8. Place in oven to bake for about 30 - 45 minutes until completely set and when touched in the center, the custard is 'springy'.
    9. Remove from oven and let cool.
    10. Wrap each individually in plastic wrap and refrigerate. These will be fine in the fridge for up to 4 days.
    11. When you are ready to enjoy. Remove from fridge and sprinkle 2 Tablespoons of granulated white sugar on top of 1 brulee, spread out the sugar so it is evenly coated on the custard.
    12. Start your torch and slowly move the torch (about 1 1/2 inches from the custard) in a circular motion around the brulee until all the sugar is crystalized.

    Recipe: Smoked Trout & Apple Bite

    A very popular appetizer that takes 2 seconds to prepare and has quite a punch of flavor with the smoky trout and sour granny smith apple.
    Makes 10-20 (depending on how big you make them)
    • Smoked Trout (1 small fish)
    • zest from 1/2 lemon
    • picked parsley leaves (for garnish)
    • snipped chives (2 chives)
    • 1 granny smith apple (quartered and thinly sliced on mandoline)
    • 1 teaspoon of creme fraiche per bite (1 - 8oz. package of creme fraiche)
    • crackers (light and plain in flavor - I enjoy these starr ridge crackers, specifically olive oil flavor - they are mild with a great olive oil after taste)

    Pile cracker, a few slices of apple, a little piece of smoked trout, a dollop of creme friache, a pinch of lemon zest; topped with 1 inch snip of chives. Garnish plate with parsley leaves. You're done!


    Event: James Beard Greens Event

    If you are in NYC on December 11th, you might want to include their next Greens event on your calendar.

    The greens are a sub-group within the James Beard Foundation, originally put together for young 'foodies', it has developed into an 'it' party for young foodies in NYC.

    The menu sounds fabulous and you get a chance to taste a bit from some of the up and coming chefs are NYC for a limited price!

    For more information and to purchase tickets, go online to James Beard Foundation Greens Event Page.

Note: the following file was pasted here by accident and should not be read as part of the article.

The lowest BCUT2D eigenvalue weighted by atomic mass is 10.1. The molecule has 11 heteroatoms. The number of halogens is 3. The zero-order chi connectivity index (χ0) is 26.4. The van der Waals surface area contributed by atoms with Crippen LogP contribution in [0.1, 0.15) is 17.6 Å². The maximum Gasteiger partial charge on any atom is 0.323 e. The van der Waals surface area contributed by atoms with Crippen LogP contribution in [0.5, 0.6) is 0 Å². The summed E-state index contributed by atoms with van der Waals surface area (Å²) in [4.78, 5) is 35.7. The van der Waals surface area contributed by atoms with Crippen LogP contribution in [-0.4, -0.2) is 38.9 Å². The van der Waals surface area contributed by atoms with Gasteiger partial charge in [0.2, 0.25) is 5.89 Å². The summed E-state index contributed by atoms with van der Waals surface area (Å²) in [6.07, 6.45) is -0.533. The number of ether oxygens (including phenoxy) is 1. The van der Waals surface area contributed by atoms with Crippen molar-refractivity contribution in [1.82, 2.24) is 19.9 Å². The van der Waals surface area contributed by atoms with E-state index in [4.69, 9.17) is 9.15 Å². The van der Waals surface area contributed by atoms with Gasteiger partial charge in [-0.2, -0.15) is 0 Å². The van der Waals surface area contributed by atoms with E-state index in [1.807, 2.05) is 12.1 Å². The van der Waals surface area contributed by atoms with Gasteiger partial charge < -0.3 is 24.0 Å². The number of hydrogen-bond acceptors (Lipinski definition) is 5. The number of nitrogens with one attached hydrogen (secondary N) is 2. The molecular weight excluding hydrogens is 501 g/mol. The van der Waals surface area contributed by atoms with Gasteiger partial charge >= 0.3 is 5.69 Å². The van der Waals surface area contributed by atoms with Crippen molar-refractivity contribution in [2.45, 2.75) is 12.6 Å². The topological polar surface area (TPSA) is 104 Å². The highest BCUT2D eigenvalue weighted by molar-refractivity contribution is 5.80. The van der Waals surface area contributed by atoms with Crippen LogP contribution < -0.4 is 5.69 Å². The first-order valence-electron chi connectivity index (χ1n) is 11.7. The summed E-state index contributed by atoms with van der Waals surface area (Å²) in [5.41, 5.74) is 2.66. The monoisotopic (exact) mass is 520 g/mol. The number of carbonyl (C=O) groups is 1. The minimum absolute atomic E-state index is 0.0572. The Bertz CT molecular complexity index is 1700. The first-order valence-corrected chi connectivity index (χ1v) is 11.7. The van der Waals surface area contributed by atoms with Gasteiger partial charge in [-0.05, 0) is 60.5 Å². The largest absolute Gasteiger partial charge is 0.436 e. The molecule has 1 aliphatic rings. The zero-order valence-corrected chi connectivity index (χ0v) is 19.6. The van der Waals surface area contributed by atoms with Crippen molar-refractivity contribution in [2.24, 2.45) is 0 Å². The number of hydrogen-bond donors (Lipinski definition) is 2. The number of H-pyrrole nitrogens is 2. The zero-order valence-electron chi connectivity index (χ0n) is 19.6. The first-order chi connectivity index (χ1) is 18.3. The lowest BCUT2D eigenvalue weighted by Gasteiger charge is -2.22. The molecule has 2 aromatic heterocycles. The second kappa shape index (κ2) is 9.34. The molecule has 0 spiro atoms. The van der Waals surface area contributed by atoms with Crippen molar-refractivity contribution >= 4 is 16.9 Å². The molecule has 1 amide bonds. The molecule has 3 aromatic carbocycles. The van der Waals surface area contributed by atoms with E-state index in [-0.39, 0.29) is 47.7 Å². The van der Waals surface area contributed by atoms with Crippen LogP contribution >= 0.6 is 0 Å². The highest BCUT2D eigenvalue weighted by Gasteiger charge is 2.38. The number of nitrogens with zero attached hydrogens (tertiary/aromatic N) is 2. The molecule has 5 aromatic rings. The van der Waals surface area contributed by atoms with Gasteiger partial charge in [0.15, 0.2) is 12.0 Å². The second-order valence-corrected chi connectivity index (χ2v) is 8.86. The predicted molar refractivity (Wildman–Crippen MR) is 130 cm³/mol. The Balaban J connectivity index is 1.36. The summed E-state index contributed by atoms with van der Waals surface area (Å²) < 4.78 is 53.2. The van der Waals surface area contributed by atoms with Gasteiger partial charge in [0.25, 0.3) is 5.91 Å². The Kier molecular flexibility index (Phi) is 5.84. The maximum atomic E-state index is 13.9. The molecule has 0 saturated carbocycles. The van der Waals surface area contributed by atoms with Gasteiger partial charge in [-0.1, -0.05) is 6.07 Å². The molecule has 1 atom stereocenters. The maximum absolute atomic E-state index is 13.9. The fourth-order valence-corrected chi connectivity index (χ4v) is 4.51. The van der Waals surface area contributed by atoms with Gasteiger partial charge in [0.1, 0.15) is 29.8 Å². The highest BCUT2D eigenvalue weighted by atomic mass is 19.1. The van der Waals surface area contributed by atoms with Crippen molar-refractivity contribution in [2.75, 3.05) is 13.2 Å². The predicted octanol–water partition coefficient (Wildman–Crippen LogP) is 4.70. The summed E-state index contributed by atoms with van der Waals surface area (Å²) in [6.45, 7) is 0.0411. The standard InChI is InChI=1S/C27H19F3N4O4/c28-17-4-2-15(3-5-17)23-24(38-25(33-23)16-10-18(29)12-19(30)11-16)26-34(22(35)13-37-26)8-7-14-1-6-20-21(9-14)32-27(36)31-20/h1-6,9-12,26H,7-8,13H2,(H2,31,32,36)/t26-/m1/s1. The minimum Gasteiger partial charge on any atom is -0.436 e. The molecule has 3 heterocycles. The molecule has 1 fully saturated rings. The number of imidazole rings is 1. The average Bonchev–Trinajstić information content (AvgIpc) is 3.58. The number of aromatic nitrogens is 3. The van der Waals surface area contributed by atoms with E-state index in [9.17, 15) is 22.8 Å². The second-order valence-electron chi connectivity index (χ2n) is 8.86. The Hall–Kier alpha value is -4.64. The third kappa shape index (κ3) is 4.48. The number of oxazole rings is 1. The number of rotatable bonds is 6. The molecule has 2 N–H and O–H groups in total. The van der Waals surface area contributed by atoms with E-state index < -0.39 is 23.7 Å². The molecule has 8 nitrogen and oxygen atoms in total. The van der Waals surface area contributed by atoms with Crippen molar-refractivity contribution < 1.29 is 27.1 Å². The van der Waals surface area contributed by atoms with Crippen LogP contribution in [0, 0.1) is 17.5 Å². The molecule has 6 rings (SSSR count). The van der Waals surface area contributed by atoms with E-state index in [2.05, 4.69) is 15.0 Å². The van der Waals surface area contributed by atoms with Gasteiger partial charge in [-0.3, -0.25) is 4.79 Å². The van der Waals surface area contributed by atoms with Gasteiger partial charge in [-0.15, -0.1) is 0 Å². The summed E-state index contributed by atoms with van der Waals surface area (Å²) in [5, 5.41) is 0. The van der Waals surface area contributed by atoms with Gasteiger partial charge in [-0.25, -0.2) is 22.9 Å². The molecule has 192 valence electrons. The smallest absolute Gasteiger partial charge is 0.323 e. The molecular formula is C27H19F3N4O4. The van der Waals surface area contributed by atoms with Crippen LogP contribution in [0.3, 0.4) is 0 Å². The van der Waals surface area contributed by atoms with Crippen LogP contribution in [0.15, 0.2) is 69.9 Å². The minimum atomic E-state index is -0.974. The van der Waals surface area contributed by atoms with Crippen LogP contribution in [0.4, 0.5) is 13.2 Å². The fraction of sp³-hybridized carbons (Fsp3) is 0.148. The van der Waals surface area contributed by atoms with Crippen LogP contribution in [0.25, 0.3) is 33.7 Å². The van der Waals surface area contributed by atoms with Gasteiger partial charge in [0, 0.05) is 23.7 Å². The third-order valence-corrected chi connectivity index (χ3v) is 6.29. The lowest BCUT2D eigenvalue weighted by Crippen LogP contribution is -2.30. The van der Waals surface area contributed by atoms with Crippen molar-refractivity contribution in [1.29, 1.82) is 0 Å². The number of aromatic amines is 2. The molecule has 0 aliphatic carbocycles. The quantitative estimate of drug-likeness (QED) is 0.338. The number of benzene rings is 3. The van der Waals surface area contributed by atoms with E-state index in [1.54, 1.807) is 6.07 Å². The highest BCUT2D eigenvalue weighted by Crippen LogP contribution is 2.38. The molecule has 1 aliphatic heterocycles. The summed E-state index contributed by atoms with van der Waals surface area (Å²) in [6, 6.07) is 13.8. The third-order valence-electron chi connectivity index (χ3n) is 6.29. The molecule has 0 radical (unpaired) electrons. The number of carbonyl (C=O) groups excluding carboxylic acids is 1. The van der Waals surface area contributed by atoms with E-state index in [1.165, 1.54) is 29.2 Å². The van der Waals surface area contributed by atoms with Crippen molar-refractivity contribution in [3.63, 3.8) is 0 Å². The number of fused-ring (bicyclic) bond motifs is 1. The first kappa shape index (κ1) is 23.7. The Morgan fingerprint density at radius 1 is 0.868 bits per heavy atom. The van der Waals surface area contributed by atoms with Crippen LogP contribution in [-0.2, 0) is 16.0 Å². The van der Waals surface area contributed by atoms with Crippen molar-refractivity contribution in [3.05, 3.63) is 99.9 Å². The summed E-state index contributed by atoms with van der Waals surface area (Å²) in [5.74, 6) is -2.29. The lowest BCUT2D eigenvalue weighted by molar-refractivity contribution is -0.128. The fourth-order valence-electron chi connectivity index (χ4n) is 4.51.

Here is the menu that they emailed me (and isn't it interesting that only 2 restaurants have a website - what is it with the restaurant industry? They just haven't realized the value of the internet I guess):

    • Saul Bolton, Saul, Brooklyn, Foie Gras Bon Bon with Toasted Hazelnut and Sauterne Jelly, Mini Veal Boudin Blanc with Pickled Cabbage, Sardine Escabeche
    • Heather Carlucci-Rodriguez, Lassi, NYC, Kala Chana Somosas with Boondi Raita, Kofte Saag (lamb meatballs with spinach puree), Cardamom Custards
    • Amanda Freitag, Sette Enoteca e Cucina, Brooklyn, Parmesan Fritters, Tuna Crostini, Pumpkin Ravolini, Swordfish Involtini
    • Jordy Lavanderos, Secretes, NYC, Chestnut Soup Shot Topped with Celery Root Foam and Caramelized Celery/Jamon Serrano Nibs, Roasted Butternut Squash Ravioli Stuffed with Smoke Shallots Puree, Orange/Ginger Duck Confit and Pickle Radish Brulee, Deconstructed Cheese Plate on Caramel Squares
    • Julie Taras and Tasha Garcia, Little Giant, NYC, Peppadew Peppers with Marinated Goat Cheese, Chicken Liver Mousse and Fig Onion Compote, Peppermint Whoopie Pies
    • Pichet Ong, Consulting Pastry Chef, Spice Market and 66 and future chef/owner P*ONG, NYC,Kabocha and Pear Walnut Crisp with Caramel Ice Cream, Banana Yogurt Cake with Chocolate Honey Buttercream
    • Michael Waterhouse, Master Mixologist of Dylan Prime and Devin Tavern (coming soon), NYC, The Big Apple, HO-HO Collins, Tiramisu Cake-tail

    Wines and Beer:
    2004 Bottega Vinaia Pinot Grigio (Trentino, Italy)
    2004 Grove Mill Sauvignon Blanc (Marlborough, NZ)
    2004 Feudi di San Gregorio Falaghina (Campania, Italy)
    2004 Navarro Correas Malbec (Mendoza, Argentina)
    2003 Faustino VII Rioja (Rioja, Spain)
    2003 Jean Luc Colombo Cotes du Rhones Les Forots (Rhone Valley, France)
    Wines courtesy of Palm Bay Imports
    Bass, Stella Artois, Leffe and Hoegaarden Beers